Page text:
Did you make yourself some surveying equipment and practice measuring slopes? Now let’s take these skills to the beach.
First of all check the tide times. You don’t want to turn up and find that the tide is in, and the beach is underwater, leaving you nothing to do but sit on the prom and eat ice cream!
Try to visit your beach close to low tide time and preferably before low tide so that the tide is still going out. This is safer, just in case you get so engrossed in your fieldwork that you forget to keep an eye on the position of the water.
Start close to the water’s edge. Stand with the sea behind you looking up the slope.
It might be pretty flat so you can expect a low slope angle. Measure the 10 metres, put the poles at each end, use your clinometer and make a note of the reading. (Take a look back at last week’s post for a more detailed reminder of how to do it).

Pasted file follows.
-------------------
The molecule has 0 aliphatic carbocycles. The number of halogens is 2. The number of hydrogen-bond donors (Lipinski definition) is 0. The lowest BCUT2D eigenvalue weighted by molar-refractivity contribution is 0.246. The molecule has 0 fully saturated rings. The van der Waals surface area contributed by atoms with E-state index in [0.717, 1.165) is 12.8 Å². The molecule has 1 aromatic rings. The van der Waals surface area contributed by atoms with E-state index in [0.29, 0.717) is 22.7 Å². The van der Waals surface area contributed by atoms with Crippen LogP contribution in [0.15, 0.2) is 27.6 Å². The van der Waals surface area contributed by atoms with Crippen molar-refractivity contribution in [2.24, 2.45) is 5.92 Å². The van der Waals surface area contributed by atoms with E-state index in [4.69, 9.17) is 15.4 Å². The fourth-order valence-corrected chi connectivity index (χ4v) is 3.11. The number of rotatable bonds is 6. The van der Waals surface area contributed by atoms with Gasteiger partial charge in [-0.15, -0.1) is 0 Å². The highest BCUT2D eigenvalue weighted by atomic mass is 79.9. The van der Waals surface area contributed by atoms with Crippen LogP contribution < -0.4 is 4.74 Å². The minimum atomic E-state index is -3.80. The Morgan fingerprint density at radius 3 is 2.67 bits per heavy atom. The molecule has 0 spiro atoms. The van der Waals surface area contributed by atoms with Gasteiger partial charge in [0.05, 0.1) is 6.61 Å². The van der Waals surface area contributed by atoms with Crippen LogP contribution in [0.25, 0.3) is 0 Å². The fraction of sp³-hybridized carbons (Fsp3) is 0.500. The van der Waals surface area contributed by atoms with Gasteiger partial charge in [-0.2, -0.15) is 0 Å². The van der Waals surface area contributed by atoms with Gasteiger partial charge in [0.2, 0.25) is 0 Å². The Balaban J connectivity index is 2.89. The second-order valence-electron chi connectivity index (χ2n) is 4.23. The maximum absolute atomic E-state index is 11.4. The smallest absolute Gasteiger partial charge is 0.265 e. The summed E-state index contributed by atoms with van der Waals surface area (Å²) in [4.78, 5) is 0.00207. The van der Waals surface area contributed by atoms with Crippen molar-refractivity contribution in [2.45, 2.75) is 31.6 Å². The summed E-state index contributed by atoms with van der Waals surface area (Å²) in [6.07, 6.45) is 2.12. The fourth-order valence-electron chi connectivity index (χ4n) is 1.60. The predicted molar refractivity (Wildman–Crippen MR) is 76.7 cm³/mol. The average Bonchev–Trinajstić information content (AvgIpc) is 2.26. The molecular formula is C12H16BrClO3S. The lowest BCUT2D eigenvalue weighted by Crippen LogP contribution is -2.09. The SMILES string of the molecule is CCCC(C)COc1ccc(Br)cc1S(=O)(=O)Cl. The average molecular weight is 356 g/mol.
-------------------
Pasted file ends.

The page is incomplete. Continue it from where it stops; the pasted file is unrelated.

Tip – Make sure that the tape on the poles is still at the same height. If you’ve turned one pole round, while transporting them, you might get some weird answers.
When you have taken the first measurement, the person at the pole furthest from the sea needs to turn round to face up the slope. They are now the first pole for the next measurement. Measure a new 10 metres from here carrying on away from the sea. Once you have a pole on each end again, measure the slope angle and make a note of it. (Those of you on my mailing list will have a fieldwork recording sheet in your inbox.)
Carry on taking your measurements until you reach the prom, cliffs, dunes or whatever and run out of beach.
It’s best to process your results when you get home, so make sure you’ve got all the numbers written down and then enjoy an ice cream. I’ll tell you what to do with the results next week.